A 2011 study found that more than 70 percent of Latino registered voters believe that we should not judge someone who feels they’re not ready to be a parent. Unfortunately, this sentiment is not echoed by many legislators in Congress and throughout the country, who too often design policies precisely to put abortion care out of reach.

While the recent Whole Woman’s Health v. Hellerstedt Supreme Court struck down medically unnecessary restrictions in Texas, abortion access remains a challenge for many Latinx across the country. The Hyde Amendment has a disproportionate impact on low-income people of color who already face numerous health-care disparities and often do not have the money to compensate for insurance gaps.

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Withholding Medicaid coverage for abortion has an especially devastating effect in our communities, where enrollment is high; in 2012, 29 percent of Latinx adults and children nationwide received benefits from the program, and in some states such as Texas, more than half of Medicaid participants were Latinx.

Whether it’s public or private, health insurance must cover the services we need. When it doesn’t, the scramble to pay for an abortion has the potential to push families further into poverty. Already, too many of us are just scraping by while living with the stresses of a broken immigration system that divides families, structural racism, and lack of educational and employment opportunities.

Our communities need laws to ensure that health plans provide abortion coverage—not the Hyde Amendment nor legislation that claims to protect women while closing clinics or shaming those who provide and seek abortions.

Abortion is health care. And the ability to obtain health care should not be predicated on what type of insurance benefits you have, how much money you make, or whether you live in a state that allows public funds to pay for abortions.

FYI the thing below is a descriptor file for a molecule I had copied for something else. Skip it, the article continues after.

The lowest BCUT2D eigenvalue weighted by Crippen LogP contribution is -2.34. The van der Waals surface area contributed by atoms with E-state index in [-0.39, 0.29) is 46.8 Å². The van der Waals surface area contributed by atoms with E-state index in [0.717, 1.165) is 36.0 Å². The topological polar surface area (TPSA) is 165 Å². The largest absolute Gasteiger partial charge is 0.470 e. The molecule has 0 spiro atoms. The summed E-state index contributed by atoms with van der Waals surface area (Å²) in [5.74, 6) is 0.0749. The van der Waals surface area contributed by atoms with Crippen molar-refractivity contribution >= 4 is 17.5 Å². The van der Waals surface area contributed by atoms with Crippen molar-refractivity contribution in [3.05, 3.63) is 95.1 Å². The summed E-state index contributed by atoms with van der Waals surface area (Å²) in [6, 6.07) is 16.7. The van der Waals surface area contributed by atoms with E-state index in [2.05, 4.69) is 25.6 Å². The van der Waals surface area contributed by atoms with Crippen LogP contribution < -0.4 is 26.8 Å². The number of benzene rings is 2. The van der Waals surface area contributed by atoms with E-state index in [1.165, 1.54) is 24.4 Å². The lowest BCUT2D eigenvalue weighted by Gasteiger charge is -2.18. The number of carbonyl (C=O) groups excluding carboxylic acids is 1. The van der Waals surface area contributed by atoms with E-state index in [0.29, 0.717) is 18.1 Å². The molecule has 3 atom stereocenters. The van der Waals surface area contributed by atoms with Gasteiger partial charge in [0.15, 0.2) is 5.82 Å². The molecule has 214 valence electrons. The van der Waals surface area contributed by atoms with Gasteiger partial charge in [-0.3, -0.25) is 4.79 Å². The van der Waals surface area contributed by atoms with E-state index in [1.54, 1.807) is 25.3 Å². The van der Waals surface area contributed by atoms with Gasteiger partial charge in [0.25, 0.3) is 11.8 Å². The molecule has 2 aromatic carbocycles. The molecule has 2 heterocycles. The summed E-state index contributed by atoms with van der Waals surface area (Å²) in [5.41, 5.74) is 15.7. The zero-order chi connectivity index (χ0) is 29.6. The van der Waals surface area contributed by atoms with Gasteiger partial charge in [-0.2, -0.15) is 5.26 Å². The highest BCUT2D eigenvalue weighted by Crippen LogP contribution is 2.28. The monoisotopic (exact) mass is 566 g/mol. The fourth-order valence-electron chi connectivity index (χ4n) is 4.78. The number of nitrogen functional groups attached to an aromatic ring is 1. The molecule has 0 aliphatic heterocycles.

It is time that we push back. Together, we can harness our power to advance positive policies that will make a difference. Latinx comprise a critical voting bloc that can significantly influence electoral outcomes; according to the Pew Research Center, an unprecedented number—27.3 million—of Latinx will be eligible to vote in the upcoming election.

But this only matters if we show up at the ballot boxes. We need to hold our elected officials accountable when they don’t consider the needs of our families. By lifting our collective voices and our votes, we can sway who holds office and makes policies.

This election, the health, rights, and dignity of our families are at stake. We cannot afford to sit out voting. It is an opportunity to make sure that those who are charged with representing us stand with our families. We owe it to Rosie Jimenez and the daughter she left behind. We owe it to ourselves.

News Politics

Anti-Choice Democrats: ‘Open the Big Tent’ for Us

Christine Grimaldi & Ally Boguhn

“Make room for pro-life Democrats and invite pro-life, progressive independents back to the party to focus on the right to parent and ways to help women in crisis or unplanned pregnancies have more choices than abortion,” the group said in a report unveiled to allies at the event, including Democratic National Convention (DNC) delegates and the press.